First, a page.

Furrowed brows over Brexit and rural policy

Thumbs up from Frank Oxley as he returns from the tractor run.

Thumbs up from Frank Oxley as he returns from the tractor run.

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Almost three months on from the EU referendum, the challenges – and opportunities – presented by Brexit that are only just beginning to be explored.

Ever since the vote, Scottish Land & Estates has been working with our sister organisation in England and Wales – the CLA – to examine where rural policy should be going. While we remained neutral on the EU vote, Scottish Land & Estates is keen that we now take the opportunity to establish a world-leading food, farming and environmental policy and in a series of recent briefings we have examined the issues of direct support, trade, regulation and labour.

Some of the lines of the debate are already becoming clear. In the context of large amounts of public money going to support farming at the same time as there are ongoing concerns about declining biodiversity, climate change and flooding, the focus of early debate has been on how we should spend public money. The question is not so much about whether or not we will need to direct public funds towards rural areas, it is more about the best way to support farming while enhancing the outcomes delivered from using public money in this way.

Early contributions to this debate have come from the National Trust and the Campaign to Protect Rural England with the focus very much on the opportunity that Brexit represents to reform farming support. Instead of the lion’s share of the farm support budget going direct to farmers simply as a payment to support their businesses, these organisations want to see a shift so that public money is more focused on delivering environmental benefits. Farmers would receive support in a way that is linked to their activity that seeks to enhance wildlife or mitigate flooding or enhance soil fertility and so on. Since farmers can sell their produce on the market, the argument is that public money should only pay for the delivery of public goods.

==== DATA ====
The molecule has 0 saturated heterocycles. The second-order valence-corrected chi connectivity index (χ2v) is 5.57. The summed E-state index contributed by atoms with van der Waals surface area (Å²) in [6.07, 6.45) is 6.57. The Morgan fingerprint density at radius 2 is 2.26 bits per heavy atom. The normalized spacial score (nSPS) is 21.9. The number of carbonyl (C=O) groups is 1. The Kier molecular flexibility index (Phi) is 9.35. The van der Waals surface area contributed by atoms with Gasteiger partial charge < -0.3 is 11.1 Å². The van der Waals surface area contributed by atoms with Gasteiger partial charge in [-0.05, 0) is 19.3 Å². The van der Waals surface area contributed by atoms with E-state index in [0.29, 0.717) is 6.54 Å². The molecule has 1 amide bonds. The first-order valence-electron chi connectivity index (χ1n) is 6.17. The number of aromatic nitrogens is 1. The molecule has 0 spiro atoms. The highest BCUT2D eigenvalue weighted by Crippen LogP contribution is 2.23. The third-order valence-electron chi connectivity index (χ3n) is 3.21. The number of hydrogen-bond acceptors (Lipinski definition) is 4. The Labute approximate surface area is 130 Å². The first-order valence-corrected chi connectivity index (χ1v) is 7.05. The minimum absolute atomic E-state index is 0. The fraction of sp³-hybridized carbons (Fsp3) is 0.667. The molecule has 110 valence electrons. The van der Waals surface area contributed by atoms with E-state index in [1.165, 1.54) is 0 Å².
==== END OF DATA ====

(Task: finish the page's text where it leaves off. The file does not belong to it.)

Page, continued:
It will be tempting to frame this looming debate about the future of the countryside as one in which the progressive environmental lobby is pitted against the defensive farm and landowner lobby that are seeking to retain the status quo. So let’s be clear, Scottish Land & Estates will not be simply defending the status quo. We have a great deal of sympathy with the arguments for reform—the current CAP is far from perfect—and we see a great deal of merit in the argument that public money should be used to support the delivery of public goods.

There will be a need to continue to support farming and wider land management in the future, but it is important that public investment in this area is robustly defendable. Focusing on what farmers and land managers are delivering to society is useful way forward.

The reality is that while it is extremely important that we retain vibrant farming and forestry industries producing food and wood products, the public also want many other things from the land. They want solutions to climate change and to flooding, they want good quality bathing water when they go to the beach, and to see a whole range of wildlife in the countryside. The members of Scottish Land & Estates can help deliver these things.

Moving in the direction of focusing rural support more on the delivery of public goods won’t, however, be easy. The devil will be in the detail and so Scottish Land & Estates will not simply be an advocate for radical reform. Balance will always be required. It will be important that we don’t change our support structures in such a way that undermines farming, especially in more marginal areas: we need farmers to keep farming, to be there to manage the countryside to deliver the outcomes we want to see. But there is scope for positive change and Scottish Land & Estates will be making the case for a more robust and accountable Food, Farming and Environment policy that delivers for farming and forestry, but most importantly, for society as a whole.

Andrew Midgley, Projects and Research Manager at Scottish Land & Estates, www.scottishlandandestates.co.uk

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